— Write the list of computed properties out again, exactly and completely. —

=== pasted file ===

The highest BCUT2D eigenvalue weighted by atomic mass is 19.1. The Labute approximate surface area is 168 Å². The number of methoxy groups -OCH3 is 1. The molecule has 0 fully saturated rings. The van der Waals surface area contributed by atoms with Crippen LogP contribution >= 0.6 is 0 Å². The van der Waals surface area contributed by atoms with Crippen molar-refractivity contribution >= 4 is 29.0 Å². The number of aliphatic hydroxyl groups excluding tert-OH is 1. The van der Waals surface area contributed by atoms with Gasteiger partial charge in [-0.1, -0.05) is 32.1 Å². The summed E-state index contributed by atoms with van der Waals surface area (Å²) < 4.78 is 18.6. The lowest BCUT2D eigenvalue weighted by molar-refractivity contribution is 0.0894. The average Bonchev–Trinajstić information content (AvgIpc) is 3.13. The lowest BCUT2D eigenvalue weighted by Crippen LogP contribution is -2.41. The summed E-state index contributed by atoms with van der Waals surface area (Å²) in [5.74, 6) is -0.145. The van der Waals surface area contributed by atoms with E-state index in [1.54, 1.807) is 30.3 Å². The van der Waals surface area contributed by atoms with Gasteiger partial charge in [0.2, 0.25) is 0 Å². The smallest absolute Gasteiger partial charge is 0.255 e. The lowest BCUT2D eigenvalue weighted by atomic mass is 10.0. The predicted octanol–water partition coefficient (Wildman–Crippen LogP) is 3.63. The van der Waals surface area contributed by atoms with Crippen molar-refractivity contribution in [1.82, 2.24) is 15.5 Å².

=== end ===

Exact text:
The highest BCUT2D eigenvalue weighted by atomic mass is 19.1. The Labute approximate surface area is 168 Å². The number of methoxy groups -OCH3 is 1. The molecule has 0 fully saturated rings. The van der Waals surface area contributed by atoms with Crippen LogP contribution >= 0.6 is 0 Å². The van der Waals surface area contributed by atoms with Crippen molar-refractivity contribution >= 4 is 29.0 Å². The number of aliphatic hydroxyl groups excluding tert-OH is 1. The van der Waals surface area contributed by atoms with Gasteiger partial charge in [-0.1, -0.05) is 32.1 Å². The summed E-state index contributed by atoms with van der Waals surface area (Å²) < 4.78 is 18.6. The lowest BCUT2D eigenvalue weighted by molar-refractivity contribution is 0.0894. The average Bonchev–Trinajstić information content (AvgIpc) is 3.13. The lowest BCUT2D eigenvalue weighted by Crippen LogP contribution is -2.41. The summed E-state index contributed by atoms with van der Waals surface area (Å²) in [5.74, 6) is -0.145. The van der Waals surface area contributed by atoms with E-state index in [1.54, 1.807) is 30.3 Å². The van der Waals surface area contributed by atoms with Gasteiger partial charge in [0.2, 0.25) is 0 Å². The smallest absolute Gasteiger partial charge is 0.255 e. The lowest BCUT2D eigenvalue weighted by atomic mass is 10.0. The predicted octanol–water partition coefficient (Wildman–Crippen LogP) is 3.63. The van der Waals surface area contributed by atoms with Crippen molar-refractivity contribution in [1.82, 2.24) is 15.5 Å².